University of Phoenix Aristotles Doctrine of Mean & Virtue Ethics Philosophy Question

The sources from my class are below and i attached a document about my intructions, the reading of Anselm and aquinas and also will attach an essay example

Stanford Encyclopedia of Philosophy

Aristotle’s doctrine of mean…

Length: Approximately 750words
Instructions: Write a short essay on ONE of the topics below.
Be sure to address each part of the topic/question.
Your essay should be clearly organized and written in paragraph form.
The only sources you need to consult are our course readings (Blackboard reading materials,
Stanford Encyclopedia of Philosophy, the Nagel textbook), and other any relevant course
materials. For in-text citations, cite sources simply by identifying them (e.g. ‘Nagel, p. 14’ or
No separate ‘References’ page is required for these sources. If you use any additional sources
(but this is not necessary), these must be listed on a separate ‘References’ page. Remember
that ‘Wikipedia’ should not be used as a source for your essay.
In keeping with the college’s academic policies, plagiarized essays will receive a grade of ‘0’.
Evaluation: See rubric posted separately on Blackboard.
Topic 1 Aquinas & Anselm (two medieval Christian philosophers) try to prove God’s existence.
Describe their respective ‘proofs’. Do you think that God’s existence is the kind of thing that can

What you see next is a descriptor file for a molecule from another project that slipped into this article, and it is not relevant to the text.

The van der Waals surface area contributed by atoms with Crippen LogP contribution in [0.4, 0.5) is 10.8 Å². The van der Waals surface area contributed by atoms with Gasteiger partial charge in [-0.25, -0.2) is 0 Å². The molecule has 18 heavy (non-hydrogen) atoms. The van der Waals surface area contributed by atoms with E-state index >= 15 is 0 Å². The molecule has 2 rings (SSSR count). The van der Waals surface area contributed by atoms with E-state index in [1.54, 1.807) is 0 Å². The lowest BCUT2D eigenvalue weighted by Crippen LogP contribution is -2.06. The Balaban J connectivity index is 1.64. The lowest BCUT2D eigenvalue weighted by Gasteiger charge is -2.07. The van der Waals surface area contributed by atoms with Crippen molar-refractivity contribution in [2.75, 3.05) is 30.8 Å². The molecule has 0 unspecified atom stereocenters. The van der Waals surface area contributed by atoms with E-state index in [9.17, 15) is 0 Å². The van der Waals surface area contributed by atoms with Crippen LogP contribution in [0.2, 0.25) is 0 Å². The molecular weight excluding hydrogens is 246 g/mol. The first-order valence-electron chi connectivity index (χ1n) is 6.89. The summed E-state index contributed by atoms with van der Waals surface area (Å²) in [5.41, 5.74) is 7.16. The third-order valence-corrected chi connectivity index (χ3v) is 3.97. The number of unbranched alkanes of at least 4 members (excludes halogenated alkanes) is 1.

be definitively proved (or disproved)? Why or why not?
Topic 2 Explain virtue ethics and, specifically, Aristotle’s ‘doctrine of the mean.’ Is there practical
value to his theory (i.e. do you think it could be usefully applied to a person’s life)? Discuss with
specific examples.
Topic 3 Peter Singer maintains that we have moral obligations to help just as we have moral
obligations not to harm. Explain his argument supporting this claim (referring to specific issues).
Briefly evaluate his argument, i.e. discuss whether you think it is a strong argument (and why or
why not)?
B. Smith (123456789)
GHUM 1189
Professor Jeff Brown
Bubba Smith (123456789)
Oct. 15, 2017
Essay Topic:
Describe the accusations against Socrates in the Apology and explain how he defends himself
against those accusations. Are there examples of Socratic irony and dialectic evident in the
dialogue? Does Socrates offer a strong defense? Do the points he raises have any significance
for our times? Explain.
Socrates’ ‘Apology’
Socrates is a person who “forever changed how philosophy itself was to be conceived”
(SEP). Plato’s dialogue the Apology is a documentation of the trial of Socrates in Athens in 399
B.C. There are several charges made against Socrates and he does his best to defend himself
against the charges. Actually, he doesn’t ‘apologize’ at all. The dialogue’s title is the
‘Apology’, but Socrates isn’t sorry at all. That’s connected to Socrates using irony and also the
dialectic method. In this essay, I will examine Socrates’ trial and his strong defense of himself.
Also, I will argue that a lot of what Socrates says in the dialogue is significant for us in our
current times.
There are several charges against Socrates in his trial. In his speech, Socrates states the
main charges. First comes the accusation by Meletus, who charges that Socrates is “guilty of
wrongdoing” (19b) because he studies lofty, pointless things in the cosmos, and “makes the
worse into the stronger argument,” (19c) and teaches this kind of thing to other people.
Basically, Socrates here is accused of being a sophist. The sophists were travelling teachers who
were paid to teach people to win arguments, no matter what was really right. They had a very
B. Smith (123456789)
bad image in ancient Greece. This claim is connected to the other even more serious charge that